Summer Syrup Series: Orgeat
When I first became interested in craft cocktails, orgeat was one of the first syrups on my “to buy” list. (Actually, the very first time I heard about it was when watching Amélie, in which one of the customers orders a Mauresque.) Strangely, though, I had never made it myself until recently.
Originally made from barley (“orge” in French), orgeat today is almond-based. I’ve learned more about cocktails from eGullet than any other single source, so naturally I went with the small-batch recipe from there, with a couple of minor tweaks. First, I couldn’t find blanched almonds at my local stores, so I bought raw almonds and blanched them myself by immersing them in boiling water for a minute, then cooling them off in ice water before removing the skins. Compared to most other nuts (filberts, I’m looking at you), almond skins are a dream to remove!
After that, I just had to grind and soak the almonds, then strain and sweeten the nut milk. For some reason, the stark white almond milk became slightly translucent and yellowish when the sugar was added; I’m not sure if this is from the sugar itself, or from heating, but it’s an interesting effect.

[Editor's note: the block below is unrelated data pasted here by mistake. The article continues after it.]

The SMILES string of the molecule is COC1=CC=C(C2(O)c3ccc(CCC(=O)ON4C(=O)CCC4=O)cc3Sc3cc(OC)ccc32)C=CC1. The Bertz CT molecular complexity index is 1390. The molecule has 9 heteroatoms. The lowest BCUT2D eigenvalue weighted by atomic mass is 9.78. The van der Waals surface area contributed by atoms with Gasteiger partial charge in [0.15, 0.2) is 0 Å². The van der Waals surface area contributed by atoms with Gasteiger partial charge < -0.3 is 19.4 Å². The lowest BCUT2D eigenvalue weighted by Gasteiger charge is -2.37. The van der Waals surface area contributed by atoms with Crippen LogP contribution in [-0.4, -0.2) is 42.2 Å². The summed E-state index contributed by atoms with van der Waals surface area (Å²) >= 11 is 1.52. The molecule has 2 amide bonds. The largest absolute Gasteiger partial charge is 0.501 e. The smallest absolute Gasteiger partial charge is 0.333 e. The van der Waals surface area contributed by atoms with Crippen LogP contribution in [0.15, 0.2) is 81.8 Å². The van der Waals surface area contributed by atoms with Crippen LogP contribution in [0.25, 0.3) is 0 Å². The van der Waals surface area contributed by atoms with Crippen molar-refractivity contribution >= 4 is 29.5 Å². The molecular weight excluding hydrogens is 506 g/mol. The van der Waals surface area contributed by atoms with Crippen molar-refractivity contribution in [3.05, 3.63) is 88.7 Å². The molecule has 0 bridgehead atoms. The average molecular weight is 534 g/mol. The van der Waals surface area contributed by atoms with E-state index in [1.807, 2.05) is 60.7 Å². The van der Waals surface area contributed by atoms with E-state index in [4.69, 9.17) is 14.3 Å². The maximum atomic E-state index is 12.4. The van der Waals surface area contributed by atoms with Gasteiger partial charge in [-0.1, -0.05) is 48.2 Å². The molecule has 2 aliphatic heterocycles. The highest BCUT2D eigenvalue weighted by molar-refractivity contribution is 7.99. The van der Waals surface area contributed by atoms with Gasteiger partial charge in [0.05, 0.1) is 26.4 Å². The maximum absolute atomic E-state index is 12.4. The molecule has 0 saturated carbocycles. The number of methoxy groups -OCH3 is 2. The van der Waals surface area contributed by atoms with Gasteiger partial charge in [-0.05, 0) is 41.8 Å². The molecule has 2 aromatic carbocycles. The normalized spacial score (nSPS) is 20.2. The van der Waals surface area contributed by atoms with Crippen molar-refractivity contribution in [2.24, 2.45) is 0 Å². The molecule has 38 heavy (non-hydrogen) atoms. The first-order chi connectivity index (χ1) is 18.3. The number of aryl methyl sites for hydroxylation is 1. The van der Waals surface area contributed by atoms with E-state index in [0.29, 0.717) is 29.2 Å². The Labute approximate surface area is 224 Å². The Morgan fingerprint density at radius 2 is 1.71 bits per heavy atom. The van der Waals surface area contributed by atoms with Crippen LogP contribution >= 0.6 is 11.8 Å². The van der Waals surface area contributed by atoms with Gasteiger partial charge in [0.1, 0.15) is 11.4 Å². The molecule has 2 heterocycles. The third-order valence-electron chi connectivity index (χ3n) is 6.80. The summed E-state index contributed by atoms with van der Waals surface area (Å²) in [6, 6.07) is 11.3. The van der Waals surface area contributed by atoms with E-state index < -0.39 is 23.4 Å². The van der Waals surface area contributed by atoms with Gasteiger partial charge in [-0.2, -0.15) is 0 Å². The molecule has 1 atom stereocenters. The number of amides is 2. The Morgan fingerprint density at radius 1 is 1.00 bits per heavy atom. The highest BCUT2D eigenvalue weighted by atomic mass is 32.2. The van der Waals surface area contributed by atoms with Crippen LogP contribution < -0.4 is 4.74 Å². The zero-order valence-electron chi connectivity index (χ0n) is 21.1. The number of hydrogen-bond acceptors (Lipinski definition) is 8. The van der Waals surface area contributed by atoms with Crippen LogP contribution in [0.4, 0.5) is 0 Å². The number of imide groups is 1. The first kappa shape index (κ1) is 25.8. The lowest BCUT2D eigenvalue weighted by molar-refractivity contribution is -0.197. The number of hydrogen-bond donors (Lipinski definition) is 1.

Pretty much every base spirit has a great recipe involving orgeat: brandy has the Japanese, whisky has the Cameron’s Kick, gin has the Gaby des Lys. The only exception I know of is tequila. If you know of a great tequila drink with orgeat, let me know!
My favourite orgeat drink, though, is rum-based: the Mai Tai. The story of the Mai Tai has been amply documented elsewhere, so here I’ll just provide you with the recipe.
How to make a Mai Tai
- 1 oz. heavy Jamaican rum (I like Appleton Extra, but Appleton V/X is a solid, affordable choice)
- 1 oz. aged, light-bodied rum (St-James is my favourite here, but you can try others such as the aged Havana Club offerings)
- 1 oz. fresh-squeezed lime juice
- 1/2 oz. orange liqueur (I’ve used both Cointreau and Grand Marnier, depending on my mood)
- 1/4 oz. orgeat
- 1/4 oz. simple syrup
Combine all ingredients in an ice-filled shaker, shake for 15 seconds, then strain into a double rocks glass or other decorative glass filled with crushed ice. Garnish with a mint sprig.